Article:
Uber Had Better Watch Out
Today’s Insight is a follow up from the one I wrote yesterday on Uber.
In Ireland, we don’t have Uber. I know some readers are going to argue that we do have Uber (and technically we do), but the company never launched UberX here — the service that lets anyone with a car and a background check become a driver. Instead, Uber here functions as just a taxi-hailing app and seems to have all but surrendered the market to FreeNow, another taxi-hailing app owned by BMW and Daimler.
The first time I used FreeNow (previously known as Hailo) many years ago, I understood what Arthur C. Clarke meant when he said, “any sufficiently advanced technology is indistinguishable from magic”. At the time it really was magic. You pushed a button, and a taxi arrived a few minutes later. You didn’t even have to have cash-on-hand. It was all linked to your credit card. I was genuinely amazed. My use of taxi’s skyrocketed. It was so simple. So frictionless.
However, soon enough, the flaws in the system started to show.
During rush hour, pressing that magic button meant you’d be staring a screen for ten minutes until the app politely apologized that there were "no drivers in your area". There were, but they were waiting down the road at the taxi rank, knowing they’d soon get business and avoid the 20% cut FreeNow was charging. Same with when it rained. And when it rained, other legacy problems remained.
About two weeks ago, I was in the city center on a miserably rainy night. I hailed several taxis down, all of which refused the fair because it wasn’t a long enough journey. This, by the way, is illegal, but the law isn’t what’s written, it’s what is enforced. It’s an experience I’m sure many people all over the world have shared, and probably one of the reasons that there wasn’t much public sympathy for taxi drivers when Uber started muscling in on their business.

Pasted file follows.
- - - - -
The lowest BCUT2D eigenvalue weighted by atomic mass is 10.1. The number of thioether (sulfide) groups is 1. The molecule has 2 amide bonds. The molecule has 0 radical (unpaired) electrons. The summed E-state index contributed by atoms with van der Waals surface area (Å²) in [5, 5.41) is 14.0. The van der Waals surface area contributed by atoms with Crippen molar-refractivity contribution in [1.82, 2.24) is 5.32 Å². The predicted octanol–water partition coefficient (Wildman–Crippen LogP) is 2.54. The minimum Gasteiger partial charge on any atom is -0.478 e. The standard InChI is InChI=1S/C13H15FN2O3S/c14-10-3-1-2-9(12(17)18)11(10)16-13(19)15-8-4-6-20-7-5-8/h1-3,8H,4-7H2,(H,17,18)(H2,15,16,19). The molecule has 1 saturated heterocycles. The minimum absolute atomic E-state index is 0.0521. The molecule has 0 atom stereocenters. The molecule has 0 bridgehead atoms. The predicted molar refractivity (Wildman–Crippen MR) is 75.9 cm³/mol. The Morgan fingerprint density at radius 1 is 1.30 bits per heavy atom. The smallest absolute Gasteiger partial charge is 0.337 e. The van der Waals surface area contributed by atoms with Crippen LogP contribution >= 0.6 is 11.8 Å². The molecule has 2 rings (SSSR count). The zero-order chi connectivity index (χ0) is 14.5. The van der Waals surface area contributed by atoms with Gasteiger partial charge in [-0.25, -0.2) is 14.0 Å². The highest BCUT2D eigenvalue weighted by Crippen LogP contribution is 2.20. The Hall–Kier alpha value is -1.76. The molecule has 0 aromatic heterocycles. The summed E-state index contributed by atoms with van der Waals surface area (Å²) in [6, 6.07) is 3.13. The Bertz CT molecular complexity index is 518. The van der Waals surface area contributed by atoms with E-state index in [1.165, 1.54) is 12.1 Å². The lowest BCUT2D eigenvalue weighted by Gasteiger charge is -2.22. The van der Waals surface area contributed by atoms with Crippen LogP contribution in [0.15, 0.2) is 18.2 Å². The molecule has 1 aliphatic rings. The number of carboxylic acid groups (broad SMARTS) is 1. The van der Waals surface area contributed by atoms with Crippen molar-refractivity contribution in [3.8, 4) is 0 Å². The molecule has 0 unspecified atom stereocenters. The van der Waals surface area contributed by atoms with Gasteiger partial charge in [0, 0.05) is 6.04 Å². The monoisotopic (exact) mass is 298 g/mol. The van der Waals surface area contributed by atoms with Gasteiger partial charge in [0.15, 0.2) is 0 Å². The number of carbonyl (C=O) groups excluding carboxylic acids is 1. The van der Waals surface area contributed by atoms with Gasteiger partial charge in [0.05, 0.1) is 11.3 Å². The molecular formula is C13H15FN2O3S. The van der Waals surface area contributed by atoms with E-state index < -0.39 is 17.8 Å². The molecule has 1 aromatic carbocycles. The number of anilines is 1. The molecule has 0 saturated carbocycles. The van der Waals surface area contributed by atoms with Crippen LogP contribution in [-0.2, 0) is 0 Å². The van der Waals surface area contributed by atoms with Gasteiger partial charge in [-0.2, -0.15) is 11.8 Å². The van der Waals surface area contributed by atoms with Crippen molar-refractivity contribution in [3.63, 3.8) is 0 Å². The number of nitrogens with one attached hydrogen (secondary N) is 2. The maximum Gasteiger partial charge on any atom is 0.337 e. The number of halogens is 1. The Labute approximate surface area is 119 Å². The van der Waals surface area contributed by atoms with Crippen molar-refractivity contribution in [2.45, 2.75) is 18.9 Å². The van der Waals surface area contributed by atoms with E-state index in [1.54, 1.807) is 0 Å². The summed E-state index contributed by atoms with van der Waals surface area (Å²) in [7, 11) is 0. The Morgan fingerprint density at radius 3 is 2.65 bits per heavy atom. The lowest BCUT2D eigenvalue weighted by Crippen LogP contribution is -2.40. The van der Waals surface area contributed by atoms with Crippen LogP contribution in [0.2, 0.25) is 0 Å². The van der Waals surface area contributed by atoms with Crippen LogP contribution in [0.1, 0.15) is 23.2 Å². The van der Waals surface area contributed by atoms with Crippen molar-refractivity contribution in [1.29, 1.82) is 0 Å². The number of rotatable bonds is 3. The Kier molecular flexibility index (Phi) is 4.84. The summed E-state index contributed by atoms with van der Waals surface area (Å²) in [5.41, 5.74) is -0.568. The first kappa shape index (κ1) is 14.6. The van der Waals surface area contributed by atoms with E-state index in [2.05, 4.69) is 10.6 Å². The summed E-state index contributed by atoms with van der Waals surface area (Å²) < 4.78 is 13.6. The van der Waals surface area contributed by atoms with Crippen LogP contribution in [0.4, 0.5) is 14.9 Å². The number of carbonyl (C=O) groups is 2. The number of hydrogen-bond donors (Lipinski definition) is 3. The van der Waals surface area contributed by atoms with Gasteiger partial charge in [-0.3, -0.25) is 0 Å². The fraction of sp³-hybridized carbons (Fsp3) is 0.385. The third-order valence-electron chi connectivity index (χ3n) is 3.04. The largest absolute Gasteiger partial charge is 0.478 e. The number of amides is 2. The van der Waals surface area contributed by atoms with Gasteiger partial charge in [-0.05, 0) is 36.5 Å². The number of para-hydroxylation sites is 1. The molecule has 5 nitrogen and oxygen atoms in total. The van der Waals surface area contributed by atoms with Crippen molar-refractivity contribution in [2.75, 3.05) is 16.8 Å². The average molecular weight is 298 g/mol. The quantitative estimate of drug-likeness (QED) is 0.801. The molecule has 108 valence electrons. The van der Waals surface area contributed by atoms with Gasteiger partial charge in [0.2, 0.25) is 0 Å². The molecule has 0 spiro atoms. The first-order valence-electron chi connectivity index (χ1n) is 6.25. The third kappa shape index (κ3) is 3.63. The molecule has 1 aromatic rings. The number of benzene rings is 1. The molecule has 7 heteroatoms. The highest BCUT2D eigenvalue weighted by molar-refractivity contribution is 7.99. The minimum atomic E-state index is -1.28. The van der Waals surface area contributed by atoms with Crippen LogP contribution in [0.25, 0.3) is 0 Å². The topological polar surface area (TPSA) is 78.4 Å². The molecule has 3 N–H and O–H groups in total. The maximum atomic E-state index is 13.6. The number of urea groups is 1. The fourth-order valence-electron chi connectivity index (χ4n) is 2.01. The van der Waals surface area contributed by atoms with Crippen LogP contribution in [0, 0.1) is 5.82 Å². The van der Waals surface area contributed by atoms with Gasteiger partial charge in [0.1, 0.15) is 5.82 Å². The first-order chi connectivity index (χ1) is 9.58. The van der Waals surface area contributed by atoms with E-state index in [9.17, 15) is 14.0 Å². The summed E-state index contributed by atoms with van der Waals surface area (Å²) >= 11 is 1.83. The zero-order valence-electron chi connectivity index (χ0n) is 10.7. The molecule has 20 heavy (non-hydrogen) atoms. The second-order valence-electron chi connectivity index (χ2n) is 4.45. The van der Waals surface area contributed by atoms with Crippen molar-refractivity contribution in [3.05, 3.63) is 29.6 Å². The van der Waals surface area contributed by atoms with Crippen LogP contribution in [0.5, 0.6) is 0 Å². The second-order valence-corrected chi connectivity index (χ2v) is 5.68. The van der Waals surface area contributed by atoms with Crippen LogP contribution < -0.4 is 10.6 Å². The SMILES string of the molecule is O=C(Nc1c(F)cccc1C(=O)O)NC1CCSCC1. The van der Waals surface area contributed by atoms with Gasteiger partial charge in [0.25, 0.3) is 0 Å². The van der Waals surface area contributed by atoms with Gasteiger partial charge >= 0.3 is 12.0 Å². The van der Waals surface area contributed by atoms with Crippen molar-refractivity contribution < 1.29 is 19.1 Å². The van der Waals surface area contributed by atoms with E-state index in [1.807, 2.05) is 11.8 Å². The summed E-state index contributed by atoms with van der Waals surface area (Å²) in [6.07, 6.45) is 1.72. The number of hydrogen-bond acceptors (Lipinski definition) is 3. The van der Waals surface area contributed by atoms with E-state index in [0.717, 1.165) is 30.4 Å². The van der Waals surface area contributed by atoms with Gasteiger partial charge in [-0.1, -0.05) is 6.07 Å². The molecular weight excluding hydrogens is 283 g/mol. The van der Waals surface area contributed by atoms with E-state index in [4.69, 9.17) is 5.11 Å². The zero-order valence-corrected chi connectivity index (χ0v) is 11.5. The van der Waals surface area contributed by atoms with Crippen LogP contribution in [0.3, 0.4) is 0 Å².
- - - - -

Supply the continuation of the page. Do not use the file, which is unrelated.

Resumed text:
One of Uber’s great achievements was that it harnessed technology to utilize cars and labor in order to match demand. Surge pricing, for example, was a brilliant way to ensure that the more people were looking for a ride, the more drivers would be operating. It’s something that fixed pricing models didn’t account for. Yes, I want to know that I’m not being ripped off, but at the same time, when it’s raining and I want to get home, I’m happy to pay more.
TfL’s decision to revoke Uber’s license in London is one that is clearly designed to try to get the tech company to toe the line in terms of passenger safety. But what about all the other problems? What about undermining working conditions? Or using technology to hoodwink regulators? Or clogging up city streets?
Some have called for the establishment of a “driver-owned” alternative like what was set up in Austin after Uber was booted out of town.
In fact, I think they could take it one step further. Talking to ReCode in 2018, Uber CEO Dara Khosrowshahi said the company wanted to be the Amazon of transportation — not just in terms of ride-hailing and scooter rental, but also in terms of public transit. Your whole journey from your door to destination could be organized by Uber, including busses, trains, the subway, etc. Wouldn’t that be great?
Well, why then couldn’t we do things the other way around? Why couldn’t a progressive and innovative transportation authority (and TfL is certainly that), add ride-hailing. They could pay drivers fairly, ensure public safety, and integrate with other forms of transit to try to minimize congestion. And they could force the Uber’s of this world to play by the same rules.I’m not saying this is the best solution. In fact, there’s plenty of obvious problems. However, the current systems aren’t working, and Uber better watch out, because someone, someday, might just try this.
Happy Thanksgiving to our American users. Apologies for putting you through this very Eurocentric Insight.